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Of course, it excludes those, like Jack, who are knee-jerk defenders of the Patriot Act and Mr. Ashcroft.

Hey, Truthy, you can call me whatever names you want as long as you are granting my point. ;-)

Another analysis of the impact of U.S. v. ALA, "Major Shifts in First Amendment Doctrine Narrowly Averted," can be found at
http://www.abanet.org/forums/communication/comlawyer/fall03/SmithMach.pdf

Let me revise that - you were just quoting from a WSJ article so you won't want to revise that. But you could add something like, "Ashcroft accused opponents of the Patriot Act, which included many librarians, of creating hysteria about the provisions of the Patriot Act". You could also add a statement that includes the AG's spokesman's comments about the ALA being "duped".

I think it's also important to point out when Ashcroft claimed that criticism was coming from "some in Washington", he was deliberately trying to ignore the fact that opposition to the Patriot Act came from librarians, civil libertarians, some conservatives and communities across the country. His little speaking tour where he made these statements was an attempt to quell the growing criticism of the Patriot Act which has spread across the country. Here's a good editorial covering that aspect of the issue:

http://www.zanesvilletimesrecorder.com/news/stories/20030917/opinion/272613.html

Raziel,

If you want to dispatch Jack's objections, simply revise your statement to say "... Mr. Ashcroft last month [September 2003] accused 'opponents of the Patriot Act, which includes many librarians' of being 'duped' by liberals..." This accurately reflects the AG's comments as well as makes the point that while Mr. Ashcroft did not specifically attack librarians by title, the fact that many librarians were opponents of the Patriot Act placed them into the group of people Mr. Ashcroft accused of formenting hysteria. Of course, it excludes those, like Jack, who are knee-jerk defenders of the Patriot Act and Mr. Ashcroft.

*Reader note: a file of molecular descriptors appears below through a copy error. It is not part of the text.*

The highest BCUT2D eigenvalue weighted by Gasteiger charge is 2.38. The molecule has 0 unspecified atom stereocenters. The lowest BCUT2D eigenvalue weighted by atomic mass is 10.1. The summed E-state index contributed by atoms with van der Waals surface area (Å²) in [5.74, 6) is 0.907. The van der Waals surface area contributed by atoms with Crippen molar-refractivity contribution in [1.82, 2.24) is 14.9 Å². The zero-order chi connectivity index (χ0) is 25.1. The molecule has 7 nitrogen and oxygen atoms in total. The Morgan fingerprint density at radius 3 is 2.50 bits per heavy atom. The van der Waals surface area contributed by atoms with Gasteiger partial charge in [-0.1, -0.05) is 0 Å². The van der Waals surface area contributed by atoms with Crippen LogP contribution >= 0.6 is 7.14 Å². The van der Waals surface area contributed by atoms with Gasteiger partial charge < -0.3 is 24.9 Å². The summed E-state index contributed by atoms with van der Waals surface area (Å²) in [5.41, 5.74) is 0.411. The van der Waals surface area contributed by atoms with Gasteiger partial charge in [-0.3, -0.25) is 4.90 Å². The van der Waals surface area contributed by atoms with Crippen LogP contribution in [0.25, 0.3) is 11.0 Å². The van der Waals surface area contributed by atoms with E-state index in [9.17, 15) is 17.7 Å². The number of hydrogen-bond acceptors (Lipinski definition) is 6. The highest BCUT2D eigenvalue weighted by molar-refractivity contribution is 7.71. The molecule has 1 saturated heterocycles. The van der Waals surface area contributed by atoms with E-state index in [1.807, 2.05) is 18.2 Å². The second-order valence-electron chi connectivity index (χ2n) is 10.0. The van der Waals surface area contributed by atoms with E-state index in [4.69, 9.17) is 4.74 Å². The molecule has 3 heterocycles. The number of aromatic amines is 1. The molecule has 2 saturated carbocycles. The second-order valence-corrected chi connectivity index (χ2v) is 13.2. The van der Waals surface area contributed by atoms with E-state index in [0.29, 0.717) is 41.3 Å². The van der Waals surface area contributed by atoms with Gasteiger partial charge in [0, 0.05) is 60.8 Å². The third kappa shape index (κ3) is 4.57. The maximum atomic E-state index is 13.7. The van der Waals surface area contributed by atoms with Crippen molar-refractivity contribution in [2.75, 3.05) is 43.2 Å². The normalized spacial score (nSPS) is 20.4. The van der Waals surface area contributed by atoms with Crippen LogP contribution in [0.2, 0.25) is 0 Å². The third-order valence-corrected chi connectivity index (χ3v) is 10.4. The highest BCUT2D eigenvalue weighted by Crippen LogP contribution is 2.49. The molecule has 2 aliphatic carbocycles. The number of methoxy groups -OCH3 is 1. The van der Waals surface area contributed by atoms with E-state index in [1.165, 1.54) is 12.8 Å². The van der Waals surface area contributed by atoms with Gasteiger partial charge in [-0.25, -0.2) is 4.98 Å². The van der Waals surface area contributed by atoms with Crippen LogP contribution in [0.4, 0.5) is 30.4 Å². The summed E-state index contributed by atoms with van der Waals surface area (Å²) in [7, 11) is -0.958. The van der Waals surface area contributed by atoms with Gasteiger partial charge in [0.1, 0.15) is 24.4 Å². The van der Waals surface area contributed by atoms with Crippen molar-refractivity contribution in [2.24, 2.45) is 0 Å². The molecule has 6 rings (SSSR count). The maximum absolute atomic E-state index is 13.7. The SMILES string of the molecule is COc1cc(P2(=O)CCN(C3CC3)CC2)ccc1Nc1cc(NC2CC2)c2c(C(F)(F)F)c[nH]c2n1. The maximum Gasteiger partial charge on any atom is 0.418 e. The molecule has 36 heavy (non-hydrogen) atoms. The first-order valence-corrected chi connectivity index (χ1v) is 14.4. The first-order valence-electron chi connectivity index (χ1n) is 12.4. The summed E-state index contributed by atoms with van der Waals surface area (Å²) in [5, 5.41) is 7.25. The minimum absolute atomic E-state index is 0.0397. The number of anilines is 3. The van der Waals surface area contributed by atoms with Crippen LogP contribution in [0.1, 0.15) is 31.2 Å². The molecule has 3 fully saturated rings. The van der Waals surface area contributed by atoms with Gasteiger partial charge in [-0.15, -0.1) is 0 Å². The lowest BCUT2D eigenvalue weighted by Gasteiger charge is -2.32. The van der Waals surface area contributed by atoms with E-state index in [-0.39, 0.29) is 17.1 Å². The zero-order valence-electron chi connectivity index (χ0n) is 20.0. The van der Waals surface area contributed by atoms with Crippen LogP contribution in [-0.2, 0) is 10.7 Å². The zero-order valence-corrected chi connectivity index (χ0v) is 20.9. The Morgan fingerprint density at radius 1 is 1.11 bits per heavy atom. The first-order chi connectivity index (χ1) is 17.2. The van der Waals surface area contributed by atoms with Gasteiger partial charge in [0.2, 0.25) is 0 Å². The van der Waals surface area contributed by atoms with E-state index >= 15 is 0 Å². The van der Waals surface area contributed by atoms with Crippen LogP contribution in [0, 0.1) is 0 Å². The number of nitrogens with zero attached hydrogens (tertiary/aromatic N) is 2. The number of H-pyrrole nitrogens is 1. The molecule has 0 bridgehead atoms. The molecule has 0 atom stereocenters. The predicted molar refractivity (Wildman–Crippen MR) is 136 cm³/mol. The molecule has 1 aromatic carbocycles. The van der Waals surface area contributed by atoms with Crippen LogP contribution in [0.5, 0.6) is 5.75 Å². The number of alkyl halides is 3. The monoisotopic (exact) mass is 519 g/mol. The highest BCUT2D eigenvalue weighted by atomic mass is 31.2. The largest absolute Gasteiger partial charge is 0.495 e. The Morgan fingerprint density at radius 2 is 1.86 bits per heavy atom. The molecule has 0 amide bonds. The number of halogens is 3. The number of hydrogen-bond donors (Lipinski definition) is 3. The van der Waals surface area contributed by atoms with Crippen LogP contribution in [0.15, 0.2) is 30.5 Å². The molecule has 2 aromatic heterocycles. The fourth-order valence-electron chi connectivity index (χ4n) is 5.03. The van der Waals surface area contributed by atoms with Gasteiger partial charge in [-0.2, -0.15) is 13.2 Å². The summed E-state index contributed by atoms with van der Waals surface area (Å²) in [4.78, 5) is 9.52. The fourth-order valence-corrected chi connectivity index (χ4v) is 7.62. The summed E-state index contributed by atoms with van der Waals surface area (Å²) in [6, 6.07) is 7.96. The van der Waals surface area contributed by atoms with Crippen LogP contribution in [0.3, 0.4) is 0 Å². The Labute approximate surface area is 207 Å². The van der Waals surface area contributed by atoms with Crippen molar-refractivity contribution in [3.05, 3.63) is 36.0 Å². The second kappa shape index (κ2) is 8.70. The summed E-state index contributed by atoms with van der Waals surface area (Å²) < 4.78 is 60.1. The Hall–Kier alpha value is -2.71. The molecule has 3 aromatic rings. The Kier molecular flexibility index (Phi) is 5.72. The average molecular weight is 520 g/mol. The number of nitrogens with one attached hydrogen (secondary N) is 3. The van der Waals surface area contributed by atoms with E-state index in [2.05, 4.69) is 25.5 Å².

If anyone would like to read Attorney General John Ashcroft's prepared speeches from September 2003 stating his beliefs about protests against the USA PATRIOT Act, one can read the speeches directly from the Justice Department website.

September 15, 2003: http://www.usdoj.gov/ag/speeches/2003/091503nationalrestaurant.htm

September 18, 2003:
http://www.usdoj.gov/ag/speeches/2003/091803memphisremarks.htm

September 22, 2003:
http://www.usdoj.gov/ag/speeches/2003/092203milwaukee.htm

In an article with a short section on the Justice Department views of librarians, I quoted an article from the well-respected Wall Street Journal to ensure a balanced view of the librarian protests concerning the USA PATRIOT Act, including a quotation from John Ashcroft. If anyone has issues with the article I cited, please contact the Wall Street Journal at feedback@wsj.com to make a correction or contact the author of the article, June Kronholz at june.kronholz@wsj.com to receive any first-hand quotations.

When Ashcroft's library critics are confronted on the facts, they clam up really fast.

When Mr. Ashcroft's spokesman speaks, he speaks for the AG and no one else.

Was that what you meant, Raizel?

American Libraries quoted Justice Department spokesman Mark Corallo as having said that ALA "has been somewhat duped by those who are ideologically opposed to the Patriot Act.'"

Or did you mean that Ashcroft had said something?

Ignore Jack - he's a literalist when it suits his argument and not when it doesn't. He wants us to believe in a fictional world where Mr. Ashcroft's spokesman gets to speak off-the-cuff for himself and not as the spokesperson for the AG. When Mr. Ashcroft's spokesman speaks, he speaks for the AG and no one else.

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